Child Sexual Abuse and the Family Court

  • 08Dec

    I watched two programmes on ABC television this weekend which caught my interest.
    The first was a re-run of “Call the Midwife”. I have loved both series of this feel-good programme about life in post-war, poverty-stricken London.

    call the midwife

    It is about a group of midwives working out of a nursing convent, which is part of an Anglican religious order.
    When it was first advertised I was reluctant to watch it because of it being based in a religious convent. And the religion is a core part of the storyline.
    The series takes a positive slant on how religion impacts on the community.

    Despite that, I thoroughly enjoyed it. And I believe the reason is that its focus is on women – and women as a community.

     
    (As an aside I also wonder whether women find some kind of sanctuary in convents – away from men’s gaze. I have also often thought if convents, at some time, may have acted as women’s refuges do today, in providing a safe haven for women escaping abusive men. Rather ironic given that Church organisations are increasingly taking over women’s shelters here in Australia.)

     
    The programme does not shy away from the hardships and poverty that the women experience in this part of London. It tackles issues such as domestic violence, abortion (backstreet of course), teenage pregnancy, racism, miscarriages, poverty and the challenges of disability.

     
    For example, Saturday night’s programme was about a woman tramp, living on the streets in extreme poverty and racked with disease and illness. We learn that she has spent 30 years in a workhouse in London. She is forced to go there with her 5-6 children as a result of poverty. Her children are immediately removed from her – put in another section of the workhouse. She never sees them again – but knows that they have died because she can no longer hear their cries. The programme makes no effort to romanticise the terrible treatment that such women received under the Workhouse conditions.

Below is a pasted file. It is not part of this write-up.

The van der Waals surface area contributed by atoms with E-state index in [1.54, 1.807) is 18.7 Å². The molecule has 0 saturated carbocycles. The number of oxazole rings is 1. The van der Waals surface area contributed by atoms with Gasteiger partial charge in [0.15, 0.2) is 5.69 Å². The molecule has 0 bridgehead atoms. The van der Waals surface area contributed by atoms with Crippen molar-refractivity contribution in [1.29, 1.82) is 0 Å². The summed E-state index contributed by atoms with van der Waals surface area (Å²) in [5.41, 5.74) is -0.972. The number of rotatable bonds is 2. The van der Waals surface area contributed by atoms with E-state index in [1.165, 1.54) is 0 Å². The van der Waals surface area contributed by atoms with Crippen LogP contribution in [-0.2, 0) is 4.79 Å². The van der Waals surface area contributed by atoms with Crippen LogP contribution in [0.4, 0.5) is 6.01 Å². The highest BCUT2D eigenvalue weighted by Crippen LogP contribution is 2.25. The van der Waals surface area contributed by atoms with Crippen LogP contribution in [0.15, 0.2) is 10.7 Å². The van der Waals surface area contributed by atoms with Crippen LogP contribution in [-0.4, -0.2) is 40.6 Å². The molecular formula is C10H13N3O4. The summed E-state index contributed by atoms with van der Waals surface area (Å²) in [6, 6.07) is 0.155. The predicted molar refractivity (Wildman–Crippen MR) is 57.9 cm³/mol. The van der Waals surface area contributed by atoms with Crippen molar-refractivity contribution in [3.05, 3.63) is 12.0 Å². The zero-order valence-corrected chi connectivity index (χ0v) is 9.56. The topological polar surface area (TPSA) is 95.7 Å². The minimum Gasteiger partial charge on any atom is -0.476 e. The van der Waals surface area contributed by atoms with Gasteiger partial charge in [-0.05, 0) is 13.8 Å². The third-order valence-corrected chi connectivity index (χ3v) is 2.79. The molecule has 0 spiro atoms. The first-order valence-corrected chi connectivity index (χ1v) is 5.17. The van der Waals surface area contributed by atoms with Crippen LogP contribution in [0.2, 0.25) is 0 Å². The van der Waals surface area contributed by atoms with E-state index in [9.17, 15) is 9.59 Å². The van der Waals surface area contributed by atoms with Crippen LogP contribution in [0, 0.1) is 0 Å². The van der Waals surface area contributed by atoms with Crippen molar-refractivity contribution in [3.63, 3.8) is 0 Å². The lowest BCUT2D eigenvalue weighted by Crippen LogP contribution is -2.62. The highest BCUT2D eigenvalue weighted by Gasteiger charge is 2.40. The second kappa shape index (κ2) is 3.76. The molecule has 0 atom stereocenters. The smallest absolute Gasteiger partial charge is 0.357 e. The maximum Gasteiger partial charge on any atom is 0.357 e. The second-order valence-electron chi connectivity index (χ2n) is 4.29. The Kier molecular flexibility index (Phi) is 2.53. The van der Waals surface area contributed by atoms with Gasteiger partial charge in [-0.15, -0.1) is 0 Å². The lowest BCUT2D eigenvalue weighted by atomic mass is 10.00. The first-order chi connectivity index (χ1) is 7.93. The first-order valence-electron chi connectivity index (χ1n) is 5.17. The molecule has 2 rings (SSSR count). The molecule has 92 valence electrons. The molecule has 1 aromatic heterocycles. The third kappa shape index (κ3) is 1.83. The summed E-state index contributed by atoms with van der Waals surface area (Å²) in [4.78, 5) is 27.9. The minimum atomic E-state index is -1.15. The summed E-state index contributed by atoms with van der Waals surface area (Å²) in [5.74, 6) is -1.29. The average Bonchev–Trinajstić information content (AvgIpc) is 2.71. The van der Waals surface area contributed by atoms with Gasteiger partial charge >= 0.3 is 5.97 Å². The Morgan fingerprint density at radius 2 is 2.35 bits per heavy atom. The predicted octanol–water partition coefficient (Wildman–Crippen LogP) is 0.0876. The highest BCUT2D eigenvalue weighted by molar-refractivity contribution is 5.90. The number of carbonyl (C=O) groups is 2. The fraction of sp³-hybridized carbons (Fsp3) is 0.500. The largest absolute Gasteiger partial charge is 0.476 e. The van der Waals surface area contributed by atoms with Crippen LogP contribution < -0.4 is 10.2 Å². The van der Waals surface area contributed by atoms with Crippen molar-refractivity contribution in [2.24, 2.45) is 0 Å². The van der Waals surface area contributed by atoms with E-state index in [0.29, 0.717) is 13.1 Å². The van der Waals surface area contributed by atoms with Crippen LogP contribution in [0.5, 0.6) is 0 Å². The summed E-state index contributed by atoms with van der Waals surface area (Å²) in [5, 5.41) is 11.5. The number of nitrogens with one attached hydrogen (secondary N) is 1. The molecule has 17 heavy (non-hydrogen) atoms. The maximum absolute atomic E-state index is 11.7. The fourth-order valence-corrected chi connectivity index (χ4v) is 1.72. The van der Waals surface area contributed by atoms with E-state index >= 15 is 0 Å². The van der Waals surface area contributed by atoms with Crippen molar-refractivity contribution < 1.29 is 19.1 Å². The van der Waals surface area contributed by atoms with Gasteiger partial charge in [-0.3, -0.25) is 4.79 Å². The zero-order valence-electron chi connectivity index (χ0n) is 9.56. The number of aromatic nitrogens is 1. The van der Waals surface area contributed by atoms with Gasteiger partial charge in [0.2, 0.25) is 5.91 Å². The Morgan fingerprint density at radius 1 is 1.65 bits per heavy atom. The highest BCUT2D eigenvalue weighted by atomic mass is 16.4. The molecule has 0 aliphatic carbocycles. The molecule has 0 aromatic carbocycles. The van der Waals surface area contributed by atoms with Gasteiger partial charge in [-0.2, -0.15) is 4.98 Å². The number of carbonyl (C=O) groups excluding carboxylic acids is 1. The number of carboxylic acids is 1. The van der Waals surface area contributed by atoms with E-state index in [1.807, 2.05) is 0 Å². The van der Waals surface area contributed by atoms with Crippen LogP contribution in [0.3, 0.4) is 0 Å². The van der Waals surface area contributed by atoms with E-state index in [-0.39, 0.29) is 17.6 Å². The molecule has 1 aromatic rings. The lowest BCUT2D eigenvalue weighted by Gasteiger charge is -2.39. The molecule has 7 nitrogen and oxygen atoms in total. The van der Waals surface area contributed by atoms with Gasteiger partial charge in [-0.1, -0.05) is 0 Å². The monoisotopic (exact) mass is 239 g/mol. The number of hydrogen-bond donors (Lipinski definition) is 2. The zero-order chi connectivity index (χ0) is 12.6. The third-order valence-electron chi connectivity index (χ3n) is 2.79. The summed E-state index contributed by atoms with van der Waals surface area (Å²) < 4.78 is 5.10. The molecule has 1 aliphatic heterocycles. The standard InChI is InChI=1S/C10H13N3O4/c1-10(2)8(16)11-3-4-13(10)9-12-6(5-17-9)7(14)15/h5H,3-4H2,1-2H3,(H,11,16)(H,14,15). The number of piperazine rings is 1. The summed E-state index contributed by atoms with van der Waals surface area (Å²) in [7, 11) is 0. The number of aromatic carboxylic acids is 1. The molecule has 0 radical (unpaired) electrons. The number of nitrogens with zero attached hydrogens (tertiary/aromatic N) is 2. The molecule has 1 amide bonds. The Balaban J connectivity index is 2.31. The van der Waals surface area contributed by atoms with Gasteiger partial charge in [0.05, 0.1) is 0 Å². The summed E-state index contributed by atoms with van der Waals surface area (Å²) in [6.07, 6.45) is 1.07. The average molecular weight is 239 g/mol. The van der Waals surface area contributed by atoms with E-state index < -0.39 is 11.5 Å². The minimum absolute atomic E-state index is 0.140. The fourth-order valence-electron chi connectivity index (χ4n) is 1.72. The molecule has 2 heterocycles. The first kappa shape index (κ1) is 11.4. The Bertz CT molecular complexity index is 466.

It is the heartbreaking stories that are handled both realistically and sympathetically which makes this such a successful programme.
    For me, however the success of the story is that it is about women – told from their perspective, highlighting their lives – and whilst it may romanticise the relationships in this community of women, and their relationship with the church, this is what I find most empowering about the programme. This is how women survive oppression – by standing by each other, by supporting each other, by being a community together.

     
    However, I am quickly brought back down to earth by watching on Sunday night – ‘World without End’. I understand that it is based on a book by Ken Follet, which I have not read and know nothing about.

    world without end

    It is set in the aftermath of a civil war in Medieval England, during the 1300’s. And aptly shows the difficulties, the violence and frailty of life in these times.

    The programme presented strong female characters – but also illustrated how misogynistic the society was. A woman is sold to a man for a cow; another is forced to marry in order to secure her father’s business interests – and is subjected to violence and rape; and the female healer of the town is labelled a witch and executed.

    And the backdrop of these happenings is the powerful church – and its blatant misogyny.

    I couldn’t but reflect on the different images of the church that these two programmes show.